Sometimes a client is able to perform full ROM, yet the quality of their movement is poor. Maybe they wince or grimace as they perform the movement (another good reason to face your client when you carry out ROM tests) and yet are still able to perform it fully. Maybe they stop and start, taking their neck through its full range but with hesitancy. Or perhaps you simply get a sense of their caution, that they are guarding themselves. Hesitancy may be common following whiplash injuries, for example, when the tissues are healed, but the client is fearful of reinjury. A client with an inability to perform active cervical ROM fluidly could be described as having a “poverty” of movement. It is as important to document the quality with which a movement may be performed as it is to document the ROM attained, as this provides yet another piece of your assessment puzzle.

As with your documentation of the actual ROM, you will need to find a way to record the quality of movement in a way that you understand. “Poverty,” “hesitancy,” “guarding?,” etc., could be useful. Notice that there is a question mark after “guarding.” This is deliberate because we cannot know as a therapist whether someone is guarding themselves when they move their neck, as this is a subjective assessment of the movement we have observed.

Question: What might you record if you observe a client to have full range of active neck movement, yet in order to perform the movements the client keeps wincing?

In documenting your observations, would it be appropriate to write something like:

full movement—? pain

What do you think?

Tip 7: Documenting Discomfort

Many clients visit a therapist hoping to get relief from discomfort in their neck. If you are reading this as an experienced therapist, you will know that the words clients use to describe how they are feeling do not always involve the word “pain.” Have you ever come across someone who says that their neck is “pulling,” “tight,” or that it “clicks”? Or someone who says they have a “sore” neck or that it is “a bit crunchy”? Can you remember whether you repeated the words used by the client, or whether, in response, you said something like, “So whereabouts is the pain?” It can be a challenge to avoid using the word “pain.” It is a word bandied about, used to embrace a plethora of descriptive terms such as those listed above as well as “stiff,” “aching,” and “hurt.” But why should it matter? Why not document your client’s problem using the word “pain” as a generally descriptive term? Accurate documentation is important for several reasons. First, because if we use a patient’s description of their symptoms as a baseline measurement against which we judge the effectiveness of our treatment, then it is important we do this accurately. “Pulling” or “crunching,” for example, are descriptions of sensations which we are likely to want to lessen. If, following the treatment of a client with such symptoms, we ask them, “Has your pain diminished?” the answer will be meaningless. What we need to be asking is whether their “pulling” or “crunching” sensation has diminished.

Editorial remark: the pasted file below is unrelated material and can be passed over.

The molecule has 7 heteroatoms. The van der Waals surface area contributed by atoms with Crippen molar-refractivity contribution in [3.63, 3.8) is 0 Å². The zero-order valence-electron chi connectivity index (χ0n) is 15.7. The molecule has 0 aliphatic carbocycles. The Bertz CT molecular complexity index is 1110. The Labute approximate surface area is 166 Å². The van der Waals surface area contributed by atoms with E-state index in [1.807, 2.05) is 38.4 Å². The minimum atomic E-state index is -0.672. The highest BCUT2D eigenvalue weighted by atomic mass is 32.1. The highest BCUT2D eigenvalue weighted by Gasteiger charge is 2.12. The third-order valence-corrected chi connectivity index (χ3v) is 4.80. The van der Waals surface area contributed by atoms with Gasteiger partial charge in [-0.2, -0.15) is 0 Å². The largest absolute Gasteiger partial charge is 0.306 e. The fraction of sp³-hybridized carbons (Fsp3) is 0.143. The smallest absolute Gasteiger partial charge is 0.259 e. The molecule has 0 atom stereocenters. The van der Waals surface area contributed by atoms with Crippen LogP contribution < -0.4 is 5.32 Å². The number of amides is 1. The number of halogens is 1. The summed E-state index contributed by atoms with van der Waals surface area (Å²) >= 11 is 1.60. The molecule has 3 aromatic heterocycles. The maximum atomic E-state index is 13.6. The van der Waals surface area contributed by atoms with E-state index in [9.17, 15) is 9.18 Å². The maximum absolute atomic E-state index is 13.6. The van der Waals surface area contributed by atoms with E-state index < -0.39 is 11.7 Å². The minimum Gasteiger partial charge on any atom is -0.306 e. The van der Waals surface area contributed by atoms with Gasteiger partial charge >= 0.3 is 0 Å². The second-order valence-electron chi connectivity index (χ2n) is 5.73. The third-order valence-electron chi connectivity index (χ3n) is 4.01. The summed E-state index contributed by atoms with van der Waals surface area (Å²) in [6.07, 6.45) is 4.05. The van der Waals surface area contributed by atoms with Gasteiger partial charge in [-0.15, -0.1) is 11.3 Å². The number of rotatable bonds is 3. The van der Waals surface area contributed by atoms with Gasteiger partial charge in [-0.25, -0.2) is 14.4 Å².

Another important reason for using and documenting what clients say is that by doing so people feel that they are being “heard.” This alone increases the chances of building rapport between the client and the clinician. A third reason for accurate recording of terms used is that this prevents the assessment water from getting muddied. If you start using the word “pain” too often to describe a client’s symptoms, sooner or later the client will start using the word. This can lead to misdiagnosis and inappropriate treatment.